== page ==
Confronting school violence

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Confronting school violence

President Lee Myung-bak reportedly plans to seek a solution to school violence in a meeting with representatives of teachers and parents associations shortly after the Lunar New Year. We welcome Lee’s decision, as it represents the government’s effort to solve the problem with the strong determination to put an end to the unremitting violence in elementary, middle and high schools across the country.

There is no difference between right and left on the issue of school violence. The long-standing conflict between the two rival groups over the issue of students’ rights is also dwarfed by the unrelenting violence in our schools. Jang Suk-woong, chairman of the liberal Korean Teachers and Education Workers’ Union and one of the guests invited to the Blue House meeting, has said that he “deeply regrets not having done much to ensure the safety of our students.”

Various countermeasures against the rise in school violence are cropping up, particularly after the shocking suicide of a middle school student in Daegu, who killed himself because of the unfathomable abuse he suffered at the hands of a group of bullies. The government says it will come up with a comprehensive solution by the end of this month, following earlier proposals such as an emergency call system (dial 117) and documenting the perpetrators’ penalties on their school records.

The education authorities must recognize that it is ultimately in the hands of the teachers, who can keep a close watch on their students. Therefore, the Ministry of Education, Science and Technology must provide teachers with a mandate to control students’ erratic behavior - allowing them to summon the students’ parents, if necessary - while at the same time holding teachers accountable for the end results.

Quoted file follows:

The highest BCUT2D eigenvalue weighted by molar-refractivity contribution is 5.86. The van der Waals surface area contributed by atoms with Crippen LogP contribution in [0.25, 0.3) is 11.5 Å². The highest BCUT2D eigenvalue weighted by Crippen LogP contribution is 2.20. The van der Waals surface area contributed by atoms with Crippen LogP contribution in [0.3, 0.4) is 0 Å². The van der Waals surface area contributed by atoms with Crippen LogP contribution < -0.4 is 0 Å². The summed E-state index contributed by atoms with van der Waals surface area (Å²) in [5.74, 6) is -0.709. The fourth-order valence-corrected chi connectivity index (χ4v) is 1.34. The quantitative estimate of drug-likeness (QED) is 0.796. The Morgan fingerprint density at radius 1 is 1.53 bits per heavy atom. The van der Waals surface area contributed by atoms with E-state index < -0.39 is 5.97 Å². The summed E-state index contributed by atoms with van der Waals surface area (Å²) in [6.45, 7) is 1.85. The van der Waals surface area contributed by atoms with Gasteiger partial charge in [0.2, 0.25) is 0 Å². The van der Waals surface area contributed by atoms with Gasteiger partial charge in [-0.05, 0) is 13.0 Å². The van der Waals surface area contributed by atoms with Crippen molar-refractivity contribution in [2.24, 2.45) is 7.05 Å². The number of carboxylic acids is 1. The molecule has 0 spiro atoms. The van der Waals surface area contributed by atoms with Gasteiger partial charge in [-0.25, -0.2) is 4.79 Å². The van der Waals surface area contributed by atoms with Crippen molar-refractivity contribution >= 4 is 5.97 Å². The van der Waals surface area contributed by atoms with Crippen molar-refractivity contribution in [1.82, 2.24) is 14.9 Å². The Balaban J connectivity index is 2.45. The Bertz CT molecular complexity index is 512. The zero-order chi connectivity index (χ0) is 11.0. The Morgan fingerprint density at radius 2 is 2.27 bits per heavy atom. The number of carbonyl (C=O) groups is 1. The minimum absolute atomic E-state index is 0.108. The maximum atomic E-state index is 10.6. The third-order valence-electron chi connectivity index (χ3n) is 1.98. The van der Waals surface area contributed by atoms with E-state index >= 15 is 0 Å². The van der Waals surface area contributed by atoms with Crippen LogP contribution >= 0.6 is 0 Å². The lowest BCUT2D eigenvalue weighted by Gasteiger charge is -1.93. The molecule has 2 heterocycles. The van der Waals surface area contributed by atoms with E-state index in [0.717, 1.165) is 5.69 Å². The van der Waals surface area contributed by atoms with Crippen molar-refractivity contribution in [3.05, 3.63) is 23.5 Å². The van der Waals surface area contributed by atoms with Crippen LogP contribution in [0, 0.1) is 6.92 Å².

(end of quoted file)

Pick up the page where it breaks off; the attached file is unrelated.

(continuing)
The education authorities can also provide those in charge of discipline with substantial incentives for promotion as a way of tackling violence in the schools. They must also sort out and punish teachers, deputy principals or principals who try to understate the seriousness of the violence in their schools in order to head off negative publicity about it.

Above all, the authorities need to isolate the most violent students and send them to a separate school that can deal with them. If schools force the students to transfer to other ones without realistic alternatives, it’s just like a time bomb. This daunting challenge demands a concerted effort among all parties involved. It will take a village to clear this obstacle and pave the way for a better future for our children.

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